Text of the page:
“We might do a separate tasting room in a less industrial, more desirable area of Portland some day,” he said. “We might turn one of our teahouses into a bar by night — we certainly have a couple tea houses that that would work at. That would be a cool way to highlight our spirits and the way you can use kombucha. That’d be cool, but only so much you can do.”
SOMA: Social Drinking Meets Self-Service
For Jean-Pierre Parent, kombucha was initially seen as a means to an end; as a yoga teacher, he noticed that people were hesitant to talk to each other after class, showing some of the shy nature that he said “Portland has in spades.” His way of breaking the ice? Passing around the booch.
“They would all sit around and have some booch and it was very awkward at first, but people got used to it,” said Parent, founder and president of Symple Foods, makers of SOMA Kombucha. On a warm afternoon in late August, he’s sitting on a cushioned bench inside SOMA’s new taproom in Portland’s Sunnyside neighborhood, the company’s second foray into creating a new type of on-premise kombucha experience.
From its humble beginnings, SOMA has grown into a player in the competitive Pacific Northwest kombucha market; their wide range of kombuchas, including honey-sweetened jun and coffee-based varieties, are available on draft and in bottles in Oregon, Washington and Southern California at stores like Whole Foods, Safeway and New Seasons.
Yet even as SOMA pushes further into conventional retail, social drinking has remained a consistent theme from the company’s inception. For Parent, the long journey towards unstaffed self-service kombucha began when he started selling kombucha at a local famers’ market. “We were so busy that we couldn’t help people who wanted to try samples,” he said. “So we turned the kegerators around and told people to help themselves. It just worked.”
Upon moving production into a shared commercial kitchen space in nearby St. Johns, Parent wanted to keep alive the spirit of the farmer’s market, so he got a few tables and chairs and set them up next to a kegerator in the hallway where customers could fill up. That proved so successful that it began blocking foot traffic in and out of the space, so Parent decided to expand further, buying up the final available unit in the building and opening a small restaurant focused on serving raw food. That also proved popular, but also considerably more taxing on the company’s three employees. More importantly, it wasn’t enough to meet the increasing demand for kombucha.
“People would call me everyday like, ‘Hey, I’m going to be five minutes late, can you stay open? I need to fill up my growler,’” said Parent. “So when that happened I was like, we are going to be open everyday from 10am to 8pm for just self-serve to stop bottlenecking the process. The first Thursday that we were self-serve — nobody knew it, we just made the switch and it happened — we outsold any Thursday we’d ever had.”
As he talks, a handful of customers come into the store, some moving with purpose and others stepping forward with curious glances, to which Parent offers a quick rundown of how the shop works. The process is simple: customers swipe their credit card to unlock the door, at which point their information is stored in case of damage or non-payment. Once inside, they can fill a plastic cup, a glass bottle or a growler with one of seven rotating varieties of kombucha (including jun); on the day of our visit, flavors ranged from classic original to mulberry tulsi and coconut turmeric. Payment is processed via a iPad-based cashier app.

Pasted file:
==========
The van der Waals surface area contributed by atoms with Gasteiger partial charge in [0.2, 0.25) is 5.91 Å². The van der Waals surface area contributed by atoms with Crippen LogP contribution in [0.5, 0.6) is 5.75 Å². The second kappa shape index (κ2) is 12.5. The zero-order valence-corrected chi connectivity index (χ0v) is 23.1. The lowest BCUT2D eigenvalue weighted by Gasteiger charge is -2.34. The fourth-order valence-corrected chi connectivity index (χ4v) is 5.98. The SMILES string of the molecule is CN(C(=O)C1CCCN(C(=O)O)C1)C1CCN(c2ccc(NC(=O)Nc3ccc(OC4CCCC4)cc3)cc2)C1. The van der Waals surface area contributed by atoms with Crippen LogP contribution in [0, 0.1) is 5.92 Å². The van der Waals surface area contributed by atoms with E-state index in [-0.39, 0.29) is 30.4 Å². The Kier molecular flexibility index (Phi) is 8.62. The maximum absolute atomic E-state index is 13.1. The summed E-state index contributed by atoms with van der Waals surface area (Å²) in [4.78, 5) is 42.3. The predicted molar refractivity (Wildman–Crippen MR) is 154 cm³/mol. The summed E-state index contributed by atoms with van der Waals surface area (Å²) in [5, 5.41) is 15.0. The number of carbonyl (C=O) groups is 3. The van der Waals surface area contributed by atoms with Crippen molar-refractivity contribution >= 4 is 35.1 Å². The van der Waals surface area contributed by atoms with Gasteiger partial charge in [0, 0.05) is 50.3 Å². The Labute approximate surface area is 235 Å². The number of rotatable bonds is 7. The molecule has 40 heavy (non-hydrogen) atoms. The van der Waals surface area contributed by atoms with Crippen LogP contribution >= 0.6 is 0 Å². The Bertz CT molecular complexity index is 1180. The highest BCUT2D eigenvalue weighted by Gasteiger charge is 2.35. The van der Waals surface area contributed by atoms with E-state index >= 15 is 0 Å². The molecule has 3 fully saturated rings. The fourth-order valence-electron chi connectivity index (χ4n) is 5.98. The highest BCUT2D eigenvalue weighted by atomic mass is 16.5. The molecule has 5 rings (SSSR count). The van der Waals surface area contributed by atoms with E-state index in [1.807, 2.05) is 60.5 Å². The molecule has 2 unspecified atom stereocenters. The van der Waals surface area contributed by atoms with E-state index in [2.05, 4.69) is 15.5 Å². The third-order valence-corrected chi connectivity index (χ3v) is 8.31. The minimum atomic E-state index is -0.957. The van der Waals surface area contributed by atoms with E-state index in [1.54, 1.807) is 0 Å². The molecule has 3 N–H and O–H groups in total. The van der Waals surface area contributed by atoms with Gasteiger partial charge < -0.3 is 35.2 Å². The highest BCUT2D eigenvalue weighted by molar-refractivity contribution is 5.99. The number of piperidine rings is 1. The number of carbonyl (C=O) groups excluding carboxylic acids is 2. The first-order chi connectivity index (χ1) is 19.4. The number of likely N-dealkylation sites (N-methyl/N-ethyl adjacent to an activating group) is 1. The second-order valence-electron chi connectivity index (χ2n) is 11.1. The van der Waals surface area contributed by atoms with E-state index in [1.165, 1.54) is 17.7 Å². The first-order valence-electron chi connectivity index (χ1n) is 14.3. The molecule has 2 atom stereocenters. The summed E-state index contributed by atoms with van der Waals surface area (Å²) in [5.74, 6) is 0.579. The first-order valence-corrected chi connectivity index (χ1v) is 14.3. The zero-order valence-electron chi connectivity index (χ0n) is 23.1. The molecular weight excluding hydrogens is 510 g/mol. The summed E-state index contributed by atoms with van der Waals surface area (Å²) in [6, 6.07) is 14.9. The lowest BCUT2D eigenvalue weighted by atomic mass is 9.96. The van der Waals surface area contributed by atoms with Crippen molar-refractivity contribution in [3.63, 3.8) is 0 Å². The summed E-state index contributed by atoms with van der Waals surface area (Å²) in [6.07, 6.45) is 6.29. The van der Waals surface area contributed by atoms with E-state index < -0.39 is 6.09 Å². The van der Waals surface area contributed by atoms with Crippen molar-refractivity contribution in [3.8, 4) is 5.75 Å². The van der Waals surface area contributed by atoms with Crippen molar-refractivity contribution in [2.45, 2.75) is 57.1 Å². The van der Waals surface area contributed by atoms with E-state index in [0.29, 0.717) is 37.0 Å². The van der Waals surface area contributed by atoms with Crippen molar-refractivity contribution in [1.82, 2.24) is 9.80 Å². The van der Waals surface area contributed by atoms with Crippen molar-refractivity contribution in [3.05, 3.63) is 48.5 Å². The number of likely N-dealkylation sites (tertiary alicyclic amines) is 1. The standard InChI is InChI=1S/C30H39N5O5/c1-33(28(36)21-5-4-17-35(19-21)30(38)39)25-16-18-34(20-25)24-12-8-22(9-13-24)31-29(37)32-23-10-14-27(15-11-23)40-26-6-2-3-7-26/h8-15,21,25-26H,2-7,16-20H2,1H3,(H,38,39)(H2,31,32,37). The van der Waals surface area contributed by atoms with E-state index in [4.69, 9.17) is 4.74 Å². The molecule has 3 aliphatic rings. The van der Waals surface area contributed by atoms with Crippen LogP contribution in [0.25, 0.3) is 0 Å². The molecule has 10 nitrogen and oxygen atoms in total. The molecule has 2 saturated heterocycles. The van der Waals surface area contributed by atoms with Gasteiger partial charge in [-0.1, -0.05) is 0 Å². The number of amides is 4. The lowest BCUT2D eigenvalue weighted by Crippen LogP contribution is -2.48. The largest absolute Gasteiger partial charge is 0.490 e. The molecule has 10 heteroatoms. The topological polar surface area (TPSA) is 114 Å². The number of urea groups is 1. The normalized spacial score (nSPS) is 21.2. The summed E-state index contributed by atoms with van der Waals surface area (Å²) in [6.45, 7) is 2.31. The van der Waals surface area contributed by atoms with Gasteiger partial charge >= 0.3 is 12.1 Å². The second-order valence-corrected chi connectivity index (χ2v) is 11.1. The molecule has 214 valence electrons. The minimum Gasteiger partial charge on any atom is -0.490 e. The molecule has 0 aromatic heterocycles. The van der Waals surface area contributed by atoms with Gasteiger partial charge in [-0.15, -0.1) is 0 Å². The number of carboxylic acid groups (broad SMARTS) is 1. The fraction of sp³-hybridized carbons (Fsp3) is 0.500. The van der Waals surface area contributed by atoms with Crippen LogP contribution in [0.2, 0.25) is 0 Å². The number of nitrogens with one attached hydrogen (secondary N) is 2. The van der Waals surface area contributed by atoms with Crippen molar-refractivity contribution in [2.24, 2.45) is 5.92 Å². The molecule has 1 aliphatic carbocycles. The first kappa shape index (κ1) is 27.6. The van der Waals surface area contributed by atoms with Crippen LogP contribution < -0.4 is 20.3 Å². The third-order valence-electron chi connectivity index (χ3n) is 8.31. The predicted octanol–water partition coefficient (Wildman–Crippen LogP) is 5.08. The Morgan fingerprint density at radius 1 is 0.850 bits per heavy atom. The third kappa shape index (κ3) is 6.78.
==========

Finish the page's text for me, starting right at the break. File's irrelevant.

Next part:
As simple as it sounds, opening a unstaffed taproom that’s open from 5am to 1am daily carries its share of challenges. For starters, Parent said the current home was actually the company’s third choice of location, having been twice turned down by landlords who disapproved of the store’s concept. Once they found a workable space in Southeast Portland, they spent weeks completely remodeling the space. Even after that was completed, opening was delayed for a year while SOMA waited for permit approval from the city.
Roughly four months after its debut, Parent said the taproom has been mostly successful.
“This is fun, but I think I’d like to keep it simpler in the future,” he said, noting that the store had briefly sold some prepared food from its cooler but stopped after some instances of theft. “Put in a cooler, make sure they have enough bathrooms, that kind of thing.”
The third SOMA taproom, located inside a local yoga studio, will be more basic, but Parent sees room to expand the concept outside of Portland. He is considering a franchise model for the tap rooms where brewing would take place on-site, with SOMA providing the ingredients and support.
“We would send all the concentrates, the tea, the sugar, the flavors, the honey, everything” said Parent, adding that he’s looked at Austin, Tex., and Vancouver, British Columbia, as potential sites for further brick-and-mortar kombucha shops. “We give them a great water filter as part of the package and they just put it in the water and dump the stuff in and do the testing to make sure everything is ready to go, then put it in kets and on tap.”